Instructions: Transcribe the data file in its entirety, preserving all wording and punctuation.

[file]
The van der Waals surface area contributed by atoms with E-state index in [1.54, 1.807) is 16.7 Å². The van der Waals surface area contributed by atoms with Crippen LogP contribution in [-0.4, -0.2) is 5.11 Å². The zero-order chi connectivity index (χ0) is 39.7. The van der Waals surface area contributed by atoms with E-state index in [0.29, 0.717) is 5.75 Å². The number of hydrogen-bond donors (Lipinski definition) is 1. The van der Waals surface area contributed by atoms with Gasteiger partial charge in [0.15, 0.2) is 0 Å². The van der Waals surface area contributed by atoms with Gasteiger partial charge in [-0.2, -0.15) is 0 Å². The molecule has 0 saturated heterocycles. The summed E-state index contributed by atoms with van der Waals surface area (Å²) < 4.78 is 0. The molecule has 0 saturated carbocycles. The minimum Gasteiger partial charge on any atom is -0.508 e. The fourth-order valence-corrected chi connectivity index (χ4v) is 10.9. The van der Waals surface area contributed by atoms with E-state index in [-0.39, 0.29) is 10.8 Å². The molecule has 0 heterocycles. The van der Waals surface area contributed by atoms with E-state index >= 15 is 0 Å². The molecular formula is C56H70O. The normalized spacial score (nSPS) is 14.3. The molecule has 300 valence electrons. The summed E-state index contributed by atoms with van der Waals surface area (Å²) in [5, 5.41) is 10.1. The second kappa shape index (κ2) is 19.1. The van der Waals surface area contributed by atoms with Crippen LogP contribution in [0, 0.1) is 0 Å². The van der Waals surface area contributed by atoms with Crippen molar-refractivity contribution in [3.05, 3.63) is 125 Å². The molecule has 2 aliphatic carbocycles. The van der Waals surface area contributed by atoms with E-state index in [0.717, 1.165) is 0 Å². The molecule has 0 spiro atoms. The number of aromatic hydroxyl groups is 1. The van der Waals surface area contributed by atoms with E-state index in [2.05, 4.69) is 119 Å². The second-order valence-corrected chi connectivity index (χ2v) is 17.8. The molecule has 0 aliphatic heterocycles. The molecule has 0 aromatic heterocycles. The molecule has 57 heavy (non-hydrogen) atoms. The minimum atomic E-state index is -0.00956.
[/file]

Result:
The van der Waals surface area contributed by atoms with E-state index in [1.54, 1.807) is 16.7 Å². The van der Waals surface area contributed by atoms with Crippen LogP contribution in [-0.4, -0.2) is 5.11 Å². The zero-order chi connectivity index (χ0) is 39.7. The van der Waals surface area contributed by atoms with E-state index in [0.29, 0.717) is 5.75 Å². The number of hydrogen-bond donors (Lipinski definition) is 1. The van der Waals surface area contributed by atoms with Gasteiger partial charge in [0.15, 0.2) is 0 Å². The van der Waals surface area contributed by atoms with Gasteiger partial charge in [-0.2, -0.15) is 0 Å². The molecule has 0 saturated heterocycles. The summed E-state index contributed by atoms with van der Waals surface area (Å²) < 4.78 is 0. The molecule has 0 saturated carbocycles. The minimum Gasteiger partial charge on any atom is -0.508 e. The fourth-order valence-corrected chi connectivity index (χ4v) is 10.9. The van der Waals surface area contributed by atoms with E-state index in [-0.39, 0.29) is 10.8 Å². The molecule has 0 heterocycles. The van der Waals surface area contributed by atoms with E-state index >= 15 is 0 Å². The molecular formula is C56H70O. The normalized spacial score (nSPS) is 14.3. The molecule has 300 valence electrons. The summed E-state index contributed by atoms with van der Waals surface area (Å²) in [5, 5.41) is 10.1. The second kappa shape index (κ2) is 19.1. The van der Waals surface area contributed by atoms with Crippen LogP contribution in [0, 0.1) is 0 Å². The van der Waals surface area contributed by atoms with Crippen molar-refractivity contribution in [3.05, 3.63) is 125 Å². The molecule has 2 aliphatic carbocycles. The van der Waals surface area contributed by atoms with E-state index in [0.717, 1.165) is 0 Å². The molecule has 0 spiro atoms. The number of aromatic hydroxyl groups is 1. The van der Waals surface area contributed by atoms with E-state index in [2.05, 4.69) is 119 Å². The second-order valence-corrected chi connectivity index (χ2v) is 17.8. The molecule has 0 aliphatic heterocycles. The molecule has 0 aromatic heterocycles. The molecule has 57 heavy (non-hydrogen) atoms. The minimum atomic E-state index is -0.00956.